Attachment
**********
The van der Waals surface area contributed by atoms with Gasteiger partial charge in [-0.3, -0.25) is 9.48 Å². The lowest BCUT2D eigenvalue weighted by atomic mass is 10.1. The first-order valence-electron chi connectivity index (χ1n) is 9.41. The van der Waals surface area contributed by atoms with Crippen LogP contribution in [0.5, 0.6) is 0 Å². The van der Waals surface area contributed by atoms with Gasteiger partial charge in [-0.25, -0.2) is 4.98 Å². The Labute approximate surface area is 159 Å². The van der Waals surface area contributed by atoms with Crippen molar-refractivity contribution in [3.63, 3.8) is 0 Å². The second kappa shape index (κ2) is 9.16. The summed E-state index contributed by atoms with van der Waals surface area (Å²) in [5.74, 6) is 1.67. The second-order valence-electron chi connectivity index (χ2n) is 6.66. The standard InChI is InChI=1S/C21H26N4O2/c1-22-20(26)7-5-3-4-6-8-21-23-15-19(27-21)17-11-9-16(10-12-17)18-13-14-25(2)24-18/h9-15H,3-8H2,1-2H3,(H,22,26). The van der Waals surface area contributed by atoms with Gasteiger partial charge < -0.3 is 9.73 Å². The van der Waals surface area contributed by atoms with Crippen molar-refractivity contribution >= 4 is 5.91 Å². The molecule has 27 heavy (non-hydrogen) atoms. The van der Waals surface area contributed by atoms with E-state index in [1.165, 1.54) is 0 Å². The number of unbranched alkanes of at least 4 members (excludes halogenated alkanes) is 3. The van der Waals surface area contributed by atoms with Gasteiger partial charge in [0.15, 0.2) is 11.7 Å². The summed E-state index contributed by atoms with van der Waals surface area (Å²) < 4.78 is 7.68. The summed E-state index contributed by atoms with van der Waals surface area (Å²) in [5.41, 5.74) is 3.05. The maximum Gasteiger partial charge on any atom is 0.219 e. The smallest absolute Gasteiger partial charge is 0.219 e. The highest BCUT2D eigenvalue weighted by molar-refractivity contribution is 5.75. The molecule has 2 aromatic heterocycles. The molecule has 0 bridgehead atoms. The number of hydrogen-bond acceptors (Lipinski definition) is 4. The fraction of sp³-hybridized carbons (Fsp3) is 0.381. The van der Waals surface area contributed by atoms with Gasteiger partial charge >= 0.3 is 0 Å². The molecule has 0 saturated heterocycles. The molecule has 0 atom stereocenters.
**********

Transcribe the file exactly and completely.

The van der Waals surface area contributed by atoms with Gasteiger partial charge in [-0.3, -0.25) is 9.48 Å². The lowest BCUT2D eigenvalue weighted by atomic mass is 10.1. The first-order valence-electron chi connectivity index (χ1n) is 9.41. The van der Waals surface area contributed by atoms with Crippen LogP contribution in [0.5, 0.6) is 0 Å². The van der Waals surface area contributed by atoms with Gasteiger partial charge in [-0.25, -0.2) is 4.98 Å². The Labute approximate surface area is 159 Å². The van der Waals surface area contributed by atoms with Crippen molar-refractivity contribution in [3.63, 3.8) is 0 Å². The second kappa shape index (κ2) is 9.16. The summed E-state index contributed by atoms with van der Waals surface area (Å²) in [5.74, 6) is 1.67. The second-order valence-electron chi connectivity index (χ2n) is 6.66. The standard InChI is InChI=1S/C21H26N4O2/c1-22-20(26)7-5-3-4-6-8-21-23-15-19(27-21)17-11-9-16(10-12-17)18-13-14-25(2)24-18/h9-15H,3-8H2,1-2H3,(H,22,26). The van der Waals surface area contributed by atoms with Gasteiger partial charge < -0.3 is 9.73 Å². The van der Waals surface area contributed by atoms with Crippen molar-refractivity contribution >= 4 is 5.91 Å². The molecule has 27 heavy (non-hydrogen) atoms. The van der Waals surface area contributed by atoms with E-state index in [1.165, 1.54) is 0 Å². The number of unbranched alkanes of at least 4 members (excludes halogenated alkanes) is 3. The van der Waals surface area contributed by atoms with Gasteiger partial charge in [0.15, 0.2) is 11.7 Å². The summed E-state index contributed by atoms with van der Waals surface area (Å²) < 4.78 is 7.68. The summed E-state index contributed by atoms with van der Waals surface area (Å²) in [5.41, 5.74) is 3.05. The maximum Gasteiger partial charge on any atom is 0.219 e. The smallest absolute Gasteiger partial charge is 0.219 e. The highest BCUT2D eigenvalue weighted by molar-refractivity contribution is 5.75. The molecule has 2 aromatic heterocycles. The molecule has 0 bridgehead atoms. The number of hydrogen-bond acceptors (Lipinski definition) is 4. The fraction of sp³-hybridized carbons (Fsp3) is 0.381. The van der Waals surface area contributed by atoms with Gasteiger partial charge >= 0.3 is 0 Å². The molecule has 0 saturated heterocycles. The molecule has 0 atom stereocenters.